Next to that, a ventilator is simpler, but it still has challenges. Ventilators are "complicated pieces of machinery" that cannot be "created or crafted quickly," as Dr. Howard Greller of St. Barnabas Hospital of Bronx, New York, explained in a video by The Washington Post. The MVM is designed to be the antidote to that complexity.
Ventilators emerged from the practice of the anesthesiologist in the middle of the last century. As recently as World War II, an anesthesiologist had to squeeze a bag to push anesthetic drugs into a patient's lungs. Starting in the 1940s, a variety of devices were developed to automate that bag squeezing. The creators of the Milano project draw inspiration from one particular design, introduced in 1961 by a British anesthetist named Roger Manley that was noteworthy for its simplicity. The "Manley Ventilator," as it came to be known, had the novel approach of not requiring a power source, being powered instead by the gas being put into the patient.
Galbiati and colleagues have applied their considerable ingenuity to making a modern-day version of the Manley device. Their design is like an elegant reduction of the working elements of the dark matter detector: valves to control the flow of air and oxygen into the patient, and to move carbon dioxide out, sensors to monitor pressure, and a control system to command the valves and sensors.
The control unit itself is made up of three circuit boards: an Arduino-compatible microcontroller board, an input-output board running on the Raspberry Pi chip, and a custom-made "hub" board designed and prototyped by Galbiati's colleagues at the National Science Laboratory in Gran Sasso. The team has outlined a cloud-based system of remote management for the ventilators, when a Wi-Fi connection is turned on for the ventilator.
Galbiati and his teammates write that the whole ventilator can be put together "based on a small set of clear instructions," while the software to run the control unit is open-source and can be loaded via a "simple" process.
The group has submitted their design to regulatory bodies for approval, including the U.S. Food and Drug Administration and Europe's equivalent, the ISS. Documentation has been submitted, but the group is not sure how long the approval process will take but hopes to know soon, Galbiati and colleagues told ZDNet. The MVM is in compliance with the U.K. directive regarding "minimally clinically acceptable" ventilators for COVID-19.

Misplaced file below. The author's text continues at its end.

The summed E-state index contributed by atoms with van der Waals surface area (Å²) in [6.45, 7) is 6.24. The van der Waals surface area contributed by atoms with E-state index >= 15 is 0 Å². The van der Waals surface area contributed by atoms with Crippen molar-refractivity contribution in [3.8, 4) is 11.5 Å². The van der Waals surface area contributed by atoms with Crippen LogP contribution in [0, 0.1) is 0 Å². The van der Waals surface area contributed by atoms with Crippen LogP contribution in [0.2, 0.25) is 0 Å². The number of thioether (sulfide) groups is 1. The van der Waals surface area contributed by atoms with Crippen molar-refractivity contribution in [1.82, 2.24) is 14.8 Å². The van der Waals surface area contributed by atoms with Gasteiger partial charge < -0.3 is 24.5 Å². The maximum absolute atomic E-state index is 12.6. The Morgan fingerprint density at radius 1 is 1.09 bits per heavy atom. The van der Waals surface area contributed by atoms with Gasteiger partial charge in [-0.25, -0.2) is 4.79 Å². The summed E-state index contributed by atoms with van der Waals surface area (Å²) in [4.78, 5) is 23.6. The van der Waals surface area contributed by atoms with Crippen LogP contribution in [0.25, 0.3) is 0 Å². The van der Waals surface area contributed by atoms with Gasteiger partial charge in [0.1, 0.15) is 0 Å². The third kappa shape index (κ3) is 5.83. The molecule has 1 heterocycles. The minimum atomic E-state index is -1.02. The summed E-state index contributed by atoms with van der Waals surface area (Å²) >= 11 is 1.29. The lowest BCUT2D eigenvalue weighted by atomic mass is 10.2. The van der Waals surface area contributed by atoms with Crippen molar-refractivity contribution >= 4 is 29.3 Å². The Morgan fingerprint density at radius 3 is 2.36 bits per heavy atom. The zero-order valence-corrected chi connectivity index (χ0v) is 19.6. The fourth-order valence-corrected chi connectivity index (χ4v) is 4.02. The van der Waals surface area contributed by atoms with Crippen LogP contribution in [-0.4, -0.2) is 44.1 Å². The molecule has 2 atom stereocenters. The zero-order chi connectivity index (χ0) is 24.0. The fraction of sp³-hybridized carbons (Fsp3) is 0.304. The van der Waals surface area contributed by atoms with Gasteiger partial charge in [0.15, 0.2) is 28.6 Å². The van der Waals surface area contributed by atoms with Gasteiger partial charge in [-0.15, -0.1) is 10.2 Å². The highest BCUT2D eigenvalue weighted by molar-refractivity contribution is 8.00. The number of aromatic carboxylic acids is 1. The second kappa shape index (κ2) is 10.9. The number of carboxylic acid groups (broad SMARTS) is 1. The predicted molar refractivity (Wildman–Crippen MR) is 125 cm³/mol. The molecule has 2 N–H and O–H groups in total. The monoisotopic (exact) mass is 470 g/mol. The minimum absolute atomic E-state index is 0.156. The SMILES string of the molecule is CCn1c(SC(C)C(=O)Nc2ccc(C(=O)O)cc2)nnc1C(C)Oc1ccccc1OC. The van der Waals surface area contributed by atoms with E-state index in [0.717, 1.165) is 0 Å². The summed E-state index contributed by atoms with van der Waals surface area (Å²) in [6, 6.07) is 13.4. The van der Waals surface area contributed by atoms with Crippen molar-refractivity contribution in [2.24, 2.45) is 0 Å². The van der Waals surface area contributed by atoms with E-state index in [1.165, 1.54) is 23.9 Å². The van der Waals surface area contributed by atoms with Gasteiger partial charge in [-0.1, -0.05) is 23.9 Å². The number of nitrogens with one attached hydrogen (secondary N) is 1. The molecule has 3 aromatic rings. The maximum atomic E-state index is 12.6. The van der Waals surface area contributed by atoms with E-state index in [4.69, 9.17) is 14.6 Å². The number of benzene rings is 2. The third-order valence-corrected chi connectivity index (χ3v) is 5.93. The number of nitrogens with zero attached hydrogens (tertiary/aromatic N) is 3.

The MVM team is working with "industry members" and "Canadian and American companies" to build an initial run of the machines. They declined to identify the parties save for Elemaster S.p.A., a manufacturing services firm.
MVM is not the only innovative effort. Initiatives seem to be popping up all over the place. Massachusetts Institute of Technology, for example, has open-sourced blueprints for a ventilator it calls E-Vent, originally invented in 2010, and has built a prototype, as ZDNet has reported.
Galbiati and team declined to comment on differences between their system and the E-Vent, stating, "Ventilators are badly needed. We wish success to everybody developing them."
The battle for resources suggests any number of initiatives will find an opportunity if they can be built in volume. Given the experience of Galbiati and colleagues with the most complex instruments in the world, there's reason to believe they're uniquely qualified to contribute.
There are ways you can help. Galbiati's dark matter collective is funded by multiple institutions, including the U. S. National Science Foundation and Italy's Italian Istituto Nazionale di Fisica Nucleare, but the ventilator project needs its own support. One way to donate is the Go Fund Me page for MVM, which as of Thursday had raised over €31,000 of an original €20,000 goal. If you want to make a direct contribution, the funding section of the MVM web site has additional options. And you can also send a direct email to the main contact email for MVM.